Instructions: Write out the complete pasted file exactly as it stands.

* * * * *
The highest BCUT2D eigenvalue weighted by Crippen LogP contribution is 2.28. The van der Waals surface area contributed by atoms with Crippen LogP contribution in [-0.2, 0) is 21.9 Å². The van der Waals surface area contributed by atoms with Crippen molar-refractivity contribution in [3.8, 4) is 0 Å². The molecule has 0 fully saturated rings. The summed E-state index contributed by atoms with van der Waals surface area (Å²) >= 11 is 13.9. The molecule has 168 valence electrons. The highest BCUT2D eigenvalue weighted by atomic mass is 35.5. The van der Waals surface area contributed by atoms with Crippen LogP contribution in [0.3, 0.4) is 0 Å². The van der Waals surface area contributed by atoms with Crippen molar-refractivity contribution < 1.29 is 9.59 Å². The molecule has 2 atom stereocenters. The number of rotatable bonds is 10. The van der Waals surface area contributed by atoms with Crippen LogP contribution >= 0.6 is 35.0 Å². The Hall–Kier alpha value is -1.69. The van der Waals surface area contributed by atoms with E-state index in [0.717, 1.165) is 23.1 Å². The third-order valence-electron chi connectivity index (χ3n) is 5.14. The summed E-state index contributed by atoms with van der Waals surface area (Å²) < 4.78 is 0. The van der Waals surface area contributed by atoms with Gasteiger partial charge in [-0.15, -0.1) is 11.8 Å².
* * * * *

The highest BCUT2D eigenvalue weighted by Crippen LogP contribution is 2.28. The van der Waals surface area contributed by atoms with Crippen LogP contribution in [-0.2, 0) is 21.9 Å². The van der Waals surface area contributed by atoms with Crippen molar-refractivity contribution in [3.8, 4) is 0 Å². The molecule has 0 fully saturated rings. The summed E-state index contributed by atoms with van der Waals surface area (Å²) >= 11 is 13.9. The molecule has 168 valence electrons. The highest BCUT2D eigenvalue weighted by atomic mass is 35.5. The van der Waals surface area contributed by atoms with Crippen LogP contribution in [0.3, 0.4) is 0 Å². The van der Waals surface area contributed by atoms with Crippen molar-refractivity contribution < 1.29 is 9.59 Å². The molecule has 2 atom stereocenters. The number of rotatable bonds is 10. The van der Waals surface area contributed by atoms with Crippen LogP contribution >= 0.6 is 35.0 Å². The Hall–Kier alpha value is -1.69. The van der Waals surface area contributed by atoms with E-state index in [0.717, 1.165) is 23.1 Å². The third-order valence-electron chi connectivity index (χ3n) is 5.14. The summed E-state index contributed by atoms with van der Waals surface area (Å²) < 4.78 is 0. The van der Waals surface area contributed by atoms with Gasteiger partial charge in [-0.15, -0.1) is 11.8 Å².